Dov Charney, American Apparel face sexual harassment lawsuits

Warning: This post may be triggering for those sensitive to issues surrounding sexual assault.

Why am I still writing about Dov Charney?

In the past three weeks, five former employees have filed two sexual harassment lawsuits against Dov, the founder of American Apparel.

The young women accuse him of engaging in a variety of inappropriate behaviors, from sending repeated sexually explicit text messages to physical assault.

The youngest plaintiff, Irene Morales, holds that when she was 17 and working for a New York City American Apparel, Dov frequently sent her explicit text messages and photos.

After she turned 18, she says, Dov held her captive in his apartment and forced her to perform sexual acts on him.

This continued for 8 months until she had a breakdown, quit her job, and sought counseling.

“I thought this was just what happened to people who worked in fashion,” she said on the Today Show.

Kimbra Lo, another former employee, says that she had gone to Dov’s house to be interviewed for a modeling position: “As soon as he answered the door, he attacked me. I was very clear for him to stop. I told him ‘no, don’t touch me,’ and he became more aggressive. Honestly, I didn’t feel there was a way for me to leave safely. I was terrified.

American Apparel has released a (highly professional, as always) statement claiming that they have “’smoking gun’ photographs undermining [Lo’s] false accusation of unwanted harassment.” They have said the same about Morales, and, always a shining beacon of respect for consent, the company has leaked said photographs to Gawker [no nudity at the link, but it’s probably not safe for work].

For someone complaining about being the victim of a trial by media, Dov sure seems excited to smear his accusers as publicly as possible using whatever means necessary.

There are a lot of things to realize about the release of these photographs and their bearing on the lawsuits. First of all, the photos of Morales look pretty much exactly like American Apparel advertisements, so to use them as proof of consent is patently ridiculous. AA solicits similar photographs from employees and customers alike on its website; does that mean everyone who sends AA a photo is consenting to having sex with Dov Charney?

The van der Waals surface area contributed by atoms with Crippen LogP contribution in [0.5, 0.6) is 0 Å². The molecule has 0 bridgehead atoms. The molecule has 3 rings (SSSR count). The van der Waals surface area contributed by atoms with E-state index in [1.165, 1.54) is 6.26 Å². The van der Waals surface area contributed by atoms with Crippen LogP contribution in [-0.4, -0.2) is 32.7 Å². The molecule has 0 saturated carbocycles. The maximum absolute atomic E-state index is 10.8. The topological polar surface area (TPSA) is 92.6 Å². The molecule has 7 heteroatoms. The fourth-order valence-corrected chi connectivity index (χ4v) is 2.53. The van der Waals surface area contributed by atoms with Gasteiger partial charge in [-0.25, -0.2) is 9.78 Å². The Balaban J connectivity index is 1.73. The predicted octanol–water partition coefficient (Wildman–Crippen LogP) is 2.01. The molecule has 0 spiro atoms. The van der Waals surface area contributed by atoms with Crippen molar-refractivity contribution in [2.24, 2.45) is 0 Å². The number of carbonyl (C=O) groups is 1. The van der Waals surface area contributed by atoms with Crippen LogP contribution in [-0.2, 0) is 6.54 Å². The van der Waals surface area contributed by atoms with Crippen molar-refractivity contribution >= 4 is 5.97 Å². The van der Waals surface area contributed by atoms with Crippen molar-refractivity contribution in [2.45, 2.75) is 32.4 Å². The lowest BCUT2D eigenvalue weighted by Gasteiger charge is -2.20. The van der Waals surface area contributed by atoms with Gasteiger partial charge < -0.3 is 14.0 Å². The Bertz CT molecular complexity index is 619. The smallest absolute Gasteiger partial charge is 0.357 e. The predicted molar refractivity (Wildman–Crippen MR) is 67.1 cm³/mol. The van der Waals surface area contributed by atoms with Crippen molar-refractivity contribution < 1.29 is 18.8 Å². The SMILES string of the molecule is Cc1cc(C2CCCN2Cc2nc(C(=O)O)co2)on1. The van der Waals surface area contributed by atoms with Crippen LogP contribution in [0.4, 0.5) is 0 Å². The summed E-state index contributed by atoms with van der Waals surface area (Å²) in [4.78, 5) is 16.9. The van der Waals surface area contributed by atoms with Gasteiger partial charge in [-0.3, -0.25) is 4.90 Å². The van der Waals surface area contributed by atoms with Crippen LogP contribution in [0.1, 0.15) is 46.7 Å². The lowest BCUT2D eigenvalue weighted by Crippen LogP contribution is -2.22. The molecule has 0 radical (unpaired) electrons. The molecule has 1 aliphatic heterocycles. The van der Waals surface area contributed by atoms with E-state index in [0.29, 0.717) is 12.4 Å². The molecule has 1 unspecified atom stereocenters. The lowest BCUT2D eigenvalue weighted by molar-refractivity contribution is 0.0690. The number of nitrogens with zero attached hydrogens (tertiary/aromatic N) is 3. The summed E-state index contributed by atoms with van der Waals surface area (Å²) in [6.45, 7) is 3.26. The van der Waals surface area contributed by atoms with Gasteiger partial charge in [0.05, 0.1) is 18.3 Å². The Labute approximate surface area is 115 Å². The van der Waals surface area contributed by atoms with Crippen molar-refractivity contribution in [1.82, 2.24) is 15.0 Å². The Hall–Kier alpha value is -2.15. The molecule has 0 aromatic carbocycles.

Secondly, Lo has said that the photographs of her were taken without her consent, which means that they are proof of nothing but another assault. It’s not hard to imagine that the photos of Morales were taken in similar circumstances. Indeed, the photos, sent a year after Morales left the company, were allegedly accompanied by Morales asking for a job, “even at the Hoboken store.”

Dov is using this as “proof” that Morales came onto him, but it’s proof of no such thing. As Morales’ lawyer and pretty much anyone who has ever worked with victims of assault will tell you, it is not at all uncommon for victims to be so demoralized by their assaults that they begin to see themselves only as sex objects.

And since Dov had pretty much already made the connection between sex and employment in the initial series of assaults—Morales didn’t say anything for fear of losing her job—well, nothing about these emails suggests that Morales is not a victim, but instead that she was using the only tools she believed she had available to her in order to secure employment.

In the coming weeks, it’s incredibly important that we pay attention to these cases and see Dov’s (and by extension, American Apparel’s) behavior for what it really is: a rich, coercive, power-abusing man taking advantage of his young female employees, and then using the media to present them as, for lack of a better term, sluts who were asking for it.

Hate to break it to you Dov et al, but consent doesn’t work that way. Photos and text messages are not consent for sexual activity. You don’t get to tell an 18-year-old girl that if she doesn’t sleep with you she’ll lose her job, and then act like you’re in a consensual sexual relationship.

You don’t get to invite someone to a business meeting in your bedroom (WHY ARE YOU HAVING A BUSINESS MEETING IN YOUR BEDROOM?) and then answer the door in your underwear and then act like you aren’t being coercive.

You don’t get to treat women like sexual objects and then get upset when they fight back against their objectification and abuse.

And, though you probably don’t need reminding of this, let’s not forget that Dov Charney has been frequently accused of sexual harassment, openly thinks of women as sluts, and has single handedly designed the most abhorrently sexist ad campaign in recent memory.

Why, given all of this, are we as a culture even giving a second thought to the ludicrous idea that somehow Dov is the victim here, that these women are part of a “racket” designed to “shake him down”? Why are we not instead reaching the much more reasonable, logical, entirely unsurprising conclusion that Dov Charney just might be a rapist?

Melissa Campbell

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